Take a good look at the PC market today because when it comes to buying a home PC, things may never be the same again.
The entry level PC market is looking to take the same route as the mobile phone market, which changed dramatically three years ago when the first ridiculously priced handsets were offered, tied to a service contract of course.
In the past few weeks both Tandy Electronics and Harvey Norman have launched basic PCs tied to two-year Internet access contracts, with up front payments of $499 and $399 respectively. Both deals offer a two-year unlimited Internet access contract charged at $49.95 per month.
National department store Myer/Grace Bros has followed suit, announcing in a newspaper advertisement on June 13, that consumers should wait for the best deal yet, due to be unveiled June 24. The details were sketchy, but it is now reported Myer/Grace Bros will offer a Hewlett Packard Pavillion PC priced at $299, with Optus Internet access charged at a monthly fee of $79.95 over three years.
$0 PC in two weeks
Tony Gattari, general manager of computers and communications at Harvey Norman is warning consumers to wait for an even better deal - a zero dollar brand name PC, which should debut in around two weeks.
This weekend Harvey Norman will also begin offering brand name PCs from IBM, Compaq, Toshiba and Hewlett Packard, with a $650 discount if customers enter into a two-year Internet access contract, Gattari said.
Such price points are possible because ISPs such as One.Net, EISA and Optus, who are involved in the deals, are offering PC dealers kickbacks - money for each Internet access contract entered into by customers.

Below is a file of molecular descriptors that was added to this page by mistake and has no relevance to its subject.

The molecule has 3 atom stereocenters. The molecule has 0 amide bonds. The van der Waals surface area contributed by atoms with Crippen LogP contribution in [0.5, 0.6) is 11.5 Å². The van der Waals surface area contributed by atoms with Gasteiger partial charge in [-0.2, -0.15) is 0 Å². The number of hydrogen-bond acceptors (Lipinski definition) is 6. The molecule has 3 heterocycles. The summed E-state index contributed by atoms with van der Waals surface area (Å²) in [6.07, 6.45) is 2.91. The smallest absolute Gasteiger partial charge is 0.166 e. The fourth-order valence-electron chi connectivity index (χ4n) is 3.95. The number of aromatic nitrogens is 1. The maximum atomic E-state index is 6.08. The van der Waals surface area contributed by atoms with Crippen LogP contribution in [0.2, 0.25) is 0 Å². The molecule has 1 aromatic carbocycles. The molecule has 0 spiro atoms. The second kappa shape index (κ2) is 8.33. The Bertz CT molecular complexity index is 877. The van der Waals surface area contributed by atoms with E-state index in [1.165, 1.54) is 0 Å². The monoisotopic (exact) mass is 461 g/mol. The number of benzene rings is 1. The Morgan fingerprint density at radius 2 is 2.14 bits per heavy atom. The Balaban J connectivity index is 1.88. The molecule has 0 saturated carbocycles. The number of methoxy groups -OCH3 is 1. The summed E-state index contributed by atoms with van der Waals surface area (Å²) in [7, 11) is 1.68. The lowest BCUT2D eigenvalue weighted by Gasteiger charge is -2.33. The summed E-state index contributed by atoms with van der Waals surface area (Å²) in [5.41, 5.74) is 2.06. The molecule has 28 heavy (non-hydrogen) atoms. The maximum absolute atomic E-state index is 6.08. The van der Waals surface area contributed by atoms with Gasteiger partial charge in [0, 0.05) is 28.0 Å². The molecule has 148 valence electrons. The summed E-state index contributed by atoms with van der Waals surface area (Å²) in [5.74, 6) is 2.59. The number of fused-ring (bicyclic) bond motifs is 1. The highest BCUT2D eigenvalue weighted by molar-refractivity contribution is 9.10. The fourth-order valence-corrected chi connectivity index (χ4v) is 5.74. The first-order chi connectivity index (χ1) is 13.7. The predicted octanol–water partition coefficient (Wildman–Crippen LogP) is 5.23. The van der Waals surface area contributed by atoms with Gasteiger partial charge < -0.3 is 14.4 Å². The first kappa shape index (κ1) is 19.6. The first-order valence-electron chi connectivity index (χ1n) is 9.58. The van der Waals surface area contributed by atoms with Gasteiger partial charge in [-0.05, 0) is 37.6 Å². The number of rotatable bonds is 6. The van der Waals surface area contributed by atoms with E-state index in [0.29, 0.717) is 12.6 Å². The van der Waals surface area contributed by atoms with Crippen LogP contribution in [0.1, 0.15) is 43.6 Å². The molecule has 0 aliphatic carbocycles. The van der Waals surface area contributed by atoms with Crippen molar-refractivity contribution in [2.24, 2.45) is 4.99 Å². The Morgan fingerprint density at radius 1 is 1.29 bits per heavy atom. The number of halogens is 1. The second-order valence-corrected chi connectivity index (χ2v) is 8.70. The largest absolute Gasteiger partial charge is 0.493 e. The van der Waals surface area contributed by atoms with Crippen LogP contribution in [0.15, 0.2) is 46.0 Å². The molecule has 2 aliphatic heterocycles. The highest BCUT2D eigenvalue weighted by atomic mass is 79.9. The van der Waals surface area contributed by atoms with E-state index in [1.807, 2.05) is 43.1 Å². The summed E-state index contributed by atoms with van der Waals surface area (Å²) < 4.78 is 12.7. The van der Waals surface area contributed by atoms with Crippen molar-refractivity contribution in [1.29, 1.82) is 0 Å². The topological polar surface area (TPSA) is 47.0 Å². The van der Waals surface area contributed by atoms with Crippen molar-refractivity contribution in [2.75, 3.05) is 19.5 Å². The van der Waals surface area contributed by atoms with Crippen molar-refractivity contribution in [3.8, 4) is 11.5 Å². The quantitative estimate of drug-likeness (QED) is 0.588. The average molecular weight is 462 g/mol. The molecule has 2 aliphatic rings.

This, says Gattari is a concern to retailers. "Subsidisation actually allows anyone to get into the marketplace," he said.
"We'll see a change in the people that sell PCs, there's no doubt that Strathfield Car Radio and Ryda Communications will enter the marketplace."
"And there's no doubt that the ISPs themselves will certainly have a greater involvement with the consumer. So the rules of the game are being changed as we talk."
Investigate before you sign
Bernie Esner, an analyst with market research company IDC, suggests consumers investigate the deals before they sign.
"For people to get up and running, I think it's a good thing, but over 12 or six months usage, you know the short cuts," he said.
"If you look at the Harvey Norman deal, over two years, you pay $1600. Do you buy Harvey Norman's $999 Signature PC, add a modem and Net access? What would be cheaper? I think the $999 PC would be."
Also consider the limitations on the Internet access provided, said Esner.
"There are contractual obligations, it's like everything -- with a phone contract, there are additional charges."
The Internet access included in Harvey Norman's PC deal is provided by One.Net, and certain limitations apply. Users are given unlimited hours, but limited free downloads to 100MB per month, each additional megabyte is charged at 25 cents.
Tandy Electronic's PC/Net deal, the EISA PC, offers unlimited hours, downloads and e-mail storage from EISA, without any extra charges.